Luke Macaulay, UME (center), discusses the importance of early successional habitat for wildlife.

Luke Macaulay, UME (center), discusses the importance of early successional habitat for wildlife. 

Updated: November 16, 2023
By John Hooven

The Delmarva Woodland Stewards Program (DWSP) wrapped up this October, training 31 volunteers in the fundamental arts and science of ecological forest management. This was the second year for this program, funded by a grant from Maryland Forest Service. Unlike the Maryland Woodland Stewards Program of years past, the Delmarva Woodland Stewards Program focuses specifically on the types of forests found on the coastal plain of the eastern shore. The program serves those geographically located on the Delmarva Peninsula who are residents of Delaware and Virginia. Each brought their own special cause and purpose for wanting to participate to the program. The group included small and large landowners, educators, park and conservation employees, conservation NGO delegates, and forest enthusiasts of all types.

Each year the DWSP has been conducted as a hybrid program, with weekly virtual sessions in conjunction with virtual homework for the participants. Participants learned about introductory forest management, wildlife and forest ecology, prescribed fire, agroforestry, vegetation management, watershed ecology and how to volunteer their time in their personal projects. Each steward obliges themselves to contribute 40 hours each to a forest management related project of their choosing that will promote the benefits of forest management.

Luke Macaulay, UME (center), discusses the importance of early successional habitat for wildlife.
Luke Macaulay, UME (center), discusses the importance of early successional habitat for wildlife.

Instructors and panelists came from all the stakeholders of the DWSP, including University of Maryland Extension, Maryland Forest Service, Delaware Forest Service, University of Delaware Extension, Virginia Department of Forestry, Virginia Department of Wildlife Resources and Virginia Tech Extension, among other contributors. Virtual sessions ran weekly on Tuesday evenings from 6:30 – 8:00 pm for six weeks.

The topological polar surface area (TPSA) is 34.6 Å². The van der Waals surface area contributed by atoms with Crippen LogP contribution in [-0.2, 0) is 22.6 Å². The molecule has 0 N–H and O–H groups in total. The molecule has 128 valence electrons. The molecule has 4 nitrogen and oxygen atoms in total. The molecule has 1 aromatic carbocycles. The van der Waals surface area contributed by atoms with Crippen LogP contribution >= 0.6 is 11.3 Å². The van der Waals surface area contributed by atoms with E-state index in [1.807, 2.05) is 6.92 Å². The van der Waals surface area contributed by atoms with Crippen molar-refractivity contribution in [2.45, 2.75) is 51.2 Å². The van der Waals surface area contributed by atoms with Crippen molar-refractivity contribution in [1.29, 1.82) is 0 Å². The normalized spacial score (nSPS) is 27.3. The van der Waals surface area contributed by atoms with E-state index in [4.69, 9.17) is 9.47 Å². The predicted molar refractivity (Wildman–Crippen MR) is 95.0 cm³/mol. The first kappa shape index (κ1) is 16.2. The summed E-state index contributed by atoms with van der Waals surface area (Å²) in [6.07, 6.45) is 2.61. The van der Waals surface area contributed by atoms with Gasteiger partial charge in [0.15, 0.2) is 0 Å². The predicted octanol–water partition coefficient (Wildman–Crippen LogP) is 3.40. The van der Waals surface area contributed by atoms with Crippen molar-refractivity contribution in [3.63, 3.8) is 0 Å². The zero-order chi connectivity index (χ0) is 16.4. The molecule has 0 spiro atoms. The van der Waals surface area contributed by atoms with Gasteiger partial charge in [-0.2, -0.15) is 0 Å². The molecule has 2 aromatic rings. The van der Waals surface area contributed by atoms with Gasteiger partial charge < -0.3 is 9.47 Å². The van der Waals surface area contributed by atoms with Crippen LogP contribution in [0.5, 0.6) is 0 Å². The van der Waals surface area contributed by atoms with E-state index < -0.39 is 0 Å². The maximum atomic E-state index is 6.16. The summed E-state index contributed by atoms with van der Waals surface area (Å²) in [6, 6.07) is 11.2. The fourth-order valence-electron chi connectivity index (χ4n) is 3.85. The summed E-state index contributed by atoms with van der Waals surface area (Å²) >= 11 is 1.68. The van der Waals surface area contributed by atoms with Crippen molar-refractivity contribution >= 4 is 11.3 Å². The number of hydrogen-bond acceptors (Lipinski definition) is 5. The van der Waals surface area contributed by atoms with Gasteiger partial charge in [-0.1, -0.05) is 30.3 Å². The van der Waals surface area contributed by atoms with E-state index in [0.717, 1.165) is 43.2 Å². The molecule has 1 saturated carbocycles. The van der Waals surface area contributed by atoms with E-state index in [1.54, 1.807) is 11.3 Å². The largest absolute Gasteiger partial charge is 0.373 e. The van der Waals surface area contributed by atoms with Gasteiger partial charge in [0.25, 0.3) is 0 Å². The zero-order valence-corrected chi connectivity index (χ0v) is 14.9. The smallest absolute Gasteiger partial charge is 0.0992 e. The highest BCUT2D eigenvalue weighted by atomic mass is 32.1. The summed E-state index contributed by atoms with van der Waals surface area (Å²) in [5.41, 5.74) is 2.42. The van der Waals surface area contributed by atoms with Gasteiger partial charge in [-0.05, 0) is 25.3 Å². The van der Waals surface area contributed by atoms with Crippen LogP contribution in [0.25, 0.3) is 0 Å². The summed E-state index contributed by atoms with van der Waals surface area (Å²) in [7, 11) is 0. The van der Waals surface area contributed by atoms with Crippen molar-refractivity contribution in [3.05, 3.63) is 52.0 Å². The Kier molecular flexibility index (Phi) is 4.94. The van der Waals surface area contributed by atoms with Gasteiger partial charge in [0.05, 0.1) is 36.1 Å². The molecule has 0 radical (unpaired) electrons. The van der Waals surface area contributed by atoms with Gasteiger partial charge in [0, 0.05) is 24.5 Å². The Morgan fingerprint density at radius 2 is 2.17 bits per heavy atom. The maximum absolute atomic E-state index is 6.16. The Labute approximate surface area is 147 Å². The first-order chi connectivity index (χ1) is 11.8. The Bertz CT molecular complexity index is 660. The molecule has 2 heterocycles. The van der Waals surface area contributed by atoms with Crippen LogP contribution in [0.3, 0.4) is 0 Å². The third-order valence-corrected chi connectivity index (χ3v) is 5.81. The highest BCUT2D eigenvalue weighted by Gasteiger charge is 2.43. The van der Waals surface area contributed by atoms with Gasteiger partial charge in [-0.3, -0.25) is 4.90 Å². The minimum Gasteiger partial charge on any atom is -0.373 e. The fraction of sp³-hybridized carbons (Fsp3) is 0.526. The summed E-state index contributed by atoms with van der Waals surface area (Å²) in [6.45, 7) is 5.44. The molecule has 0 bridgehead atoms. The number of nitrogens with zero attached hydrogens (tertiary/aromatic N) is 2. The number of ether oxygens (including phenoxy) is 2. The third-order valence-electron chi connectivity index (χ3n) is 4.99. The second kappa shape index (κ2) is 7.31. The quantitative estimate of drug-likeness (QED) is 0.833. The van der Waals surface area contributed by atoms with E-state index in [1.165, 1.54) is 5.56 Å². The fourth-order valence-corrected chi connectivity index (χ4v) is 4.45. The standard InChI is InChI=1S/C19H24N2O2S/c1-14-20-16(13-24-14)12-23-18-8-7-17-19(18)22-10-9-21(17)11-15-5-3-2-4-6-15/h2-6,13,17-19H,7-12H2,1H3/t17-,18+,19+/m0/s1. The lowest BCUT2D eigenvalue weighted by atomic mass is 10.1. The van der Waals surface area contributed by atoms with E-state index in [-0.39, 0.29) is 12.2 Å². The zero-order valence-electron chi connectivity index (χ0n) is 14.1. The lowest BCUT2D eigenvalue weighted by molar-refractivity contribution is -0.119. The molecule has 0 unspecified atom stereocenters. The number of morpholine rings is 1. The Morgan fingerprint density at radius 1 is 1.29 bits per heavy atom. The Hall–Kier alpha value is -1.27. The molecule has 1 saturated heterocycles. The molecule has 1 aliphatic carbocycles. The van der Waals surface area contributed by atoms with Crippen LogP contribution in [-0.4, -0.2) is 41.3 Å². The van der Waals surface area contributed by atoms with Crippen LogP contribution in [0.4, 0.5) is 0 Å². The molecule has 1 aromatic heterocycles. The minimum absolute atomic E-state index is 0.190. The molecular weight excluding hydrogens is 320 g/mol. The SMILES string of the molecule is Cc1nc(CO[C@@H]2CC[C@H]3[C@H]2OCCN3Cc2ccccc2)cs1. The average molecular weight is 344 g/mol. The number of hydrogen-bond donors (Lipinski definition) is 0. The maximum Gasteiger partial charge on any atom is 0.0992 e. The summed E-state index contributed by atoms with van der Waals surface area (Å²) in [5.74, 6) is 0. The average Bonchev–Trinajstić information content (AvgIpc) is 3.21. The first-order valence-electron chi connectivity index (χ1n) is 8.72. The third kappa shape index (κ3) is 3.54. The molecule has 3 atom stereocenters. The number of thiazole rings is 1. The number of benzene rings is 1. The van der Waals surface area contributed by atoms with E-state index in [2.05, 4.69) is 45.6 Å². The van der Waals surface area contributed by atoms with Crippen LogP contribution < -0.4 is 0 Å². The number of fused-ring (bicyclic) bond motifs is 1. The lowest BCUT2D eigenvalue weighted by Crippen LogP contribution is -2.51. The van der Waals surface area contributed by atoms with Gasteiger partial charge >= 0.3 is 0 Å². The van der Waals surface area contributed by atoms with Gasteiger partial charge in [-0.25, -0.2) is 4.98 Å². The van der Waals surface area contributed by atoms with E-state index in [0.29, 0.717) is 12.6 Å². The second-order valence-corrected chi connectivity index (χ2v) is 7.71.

An in-person field day accompanied the course to demonstrate techniques that needed hands-on instruction. To preface the field day and to add to the camaraderie, we hosted a dinner the evening before for participants at Marina Bay and Suites in Chincoteague, VA overlooking Chesapeake Bay. It was a working dinner, however, as yours truly set up a display and handed out pamphlets on forestry topics, and we had a guest speaker. Our speaker was one of the DWSO participants, Steven Kline, president and CEO of the Eastern Shore Land Conservancy, Maryland’s largest non-profit land trust. Mr. Kline spoke on conservation easements and preserving working forest lands and other lands of conservation interest.

The participants visited two locations during the field day: a Virginia Department of Wildlife Resources management site, and Maryland Forest Service’s Pocomoke State Forest in Snow Hill, MD. The event was held from 8:00 am-4:00 pm, leaving and returning to the Furnace Town historic site.

This program is very important to the healthy management of our forests, public and private. Be on the lookout for program announcements for next year’s stewardship programs!

Branching Out, Vol. 31, no. 4 (Fall 2023)

Branching Out is the free, quarterly newsletter of the Woodland Stewardship Education program. For more than 30 years, Branching Out has kept Maryland woodland owners and managers informed about ways to develop and enhance their natural areas, how to identify and control invasive plants and insects, and about news and regional online and in-person events.